The Met Gala Isn't a Party, It's a Social Statement

Ah, the Met Gala; the party of the year held by the queen of fashion herself, Anna Wintour, in the (commercial) fashion capital of the world, New York City. For those of us whose invitation seems to have gotten lost in the mail, the best (and, at the same time, worst) part of the Met Gala is that the entire production is completely shared on social media, from getting ready to arriving to partying, the Met Gala in its superior entirety floods our feeds every year, without fail.

To say that only the best of the best are invited would be a gross understatement; only the most influential and iconic of our time attend the Met Gala. While the decision to invite or not metaphorically lies in Anna Wintour's hands, the guest list of the Met Ball is basically an inventory of today's most popular and powerful within popculture, regardless of Anna's personal opinion of them.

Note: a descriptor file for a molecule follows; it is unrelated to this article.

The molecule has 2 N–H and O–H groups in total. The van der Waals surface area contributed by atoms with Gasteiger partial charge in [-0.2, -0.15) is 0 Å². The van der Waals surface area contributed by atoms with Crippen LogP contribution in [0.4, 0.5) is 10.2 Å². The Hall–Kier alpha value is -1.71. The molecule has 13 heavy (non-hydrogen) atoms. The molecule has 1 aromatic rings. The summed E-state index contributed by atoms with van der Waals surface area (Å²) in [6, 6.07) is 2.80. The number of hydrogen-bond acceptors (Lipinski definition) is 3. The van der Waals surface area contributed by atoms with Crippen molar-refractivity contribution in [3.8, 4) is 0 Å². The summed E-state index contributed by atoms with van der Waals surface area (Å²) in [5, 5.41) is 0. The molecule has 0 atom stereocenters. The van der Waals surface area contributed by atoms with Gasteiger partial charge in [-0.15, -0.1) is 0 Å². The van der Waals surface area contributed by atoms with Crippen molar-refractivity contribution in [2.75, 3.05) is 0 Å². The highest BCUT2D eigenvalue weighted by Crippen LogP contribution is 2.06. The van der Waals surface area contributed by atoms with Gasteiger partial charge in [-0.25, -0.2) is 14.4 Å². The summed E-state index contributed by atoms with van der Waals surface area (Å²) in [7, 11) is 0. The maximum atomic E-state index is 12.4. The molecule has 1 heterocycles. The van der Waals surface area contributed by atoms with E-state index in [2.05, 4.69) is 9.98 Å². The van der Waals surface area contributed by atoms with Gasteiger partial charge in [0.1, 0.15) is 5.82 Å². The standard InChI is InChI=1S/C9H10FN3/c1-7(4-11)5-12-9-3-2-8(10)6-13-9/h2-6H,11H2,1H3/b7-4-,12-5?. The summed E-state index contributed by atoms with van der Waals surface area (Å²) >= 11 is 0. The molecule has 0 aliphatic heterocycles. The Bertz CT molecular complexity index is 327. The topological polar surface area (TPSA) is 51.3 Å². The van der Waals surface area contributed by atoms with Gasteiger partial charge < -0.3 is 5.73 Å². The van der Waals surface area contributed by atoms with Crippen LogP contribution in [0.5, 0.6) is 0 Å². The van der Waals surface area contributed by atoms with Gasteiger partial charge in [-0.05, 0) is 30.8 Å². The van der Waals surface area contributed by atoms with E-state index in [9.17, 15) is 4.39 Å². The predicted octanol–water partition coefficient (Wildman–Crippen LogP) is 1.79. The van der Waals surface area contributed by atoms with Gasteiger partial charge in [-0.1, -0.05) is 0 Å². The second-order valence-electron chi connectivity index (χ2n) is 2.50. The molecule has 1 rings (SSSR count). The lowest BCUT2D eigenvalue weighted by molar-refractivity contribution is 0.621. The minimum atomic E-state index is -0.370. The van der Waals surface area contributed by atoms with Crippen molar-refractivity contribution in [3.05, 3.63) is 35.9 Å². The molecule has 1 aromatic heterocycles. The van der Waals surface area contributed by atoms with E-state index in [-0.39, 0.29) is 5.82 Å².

The most important aspect of the Met Gala, however, is the exhibition and knowledge that it celebrates. The Met Gala is, after all, a museum party. This year's theme of the usage of technology in fashion comes at a turning point within the industry: technology can be either the savior or kiss of death in various areas in fashion. While this theme can be interpreted in either tasteful, metallic ensambles or tacky, robotic arms, it's refreshing to see the commanders and societal stars of our time united under a single theme, under a single roof.

Rachel McAdams in Valentino.

Jared Leto and Florence Welch in Gucci.

Kristen Stewart in Chanel.

Dakota Johnson in Gucci. 

Photos via

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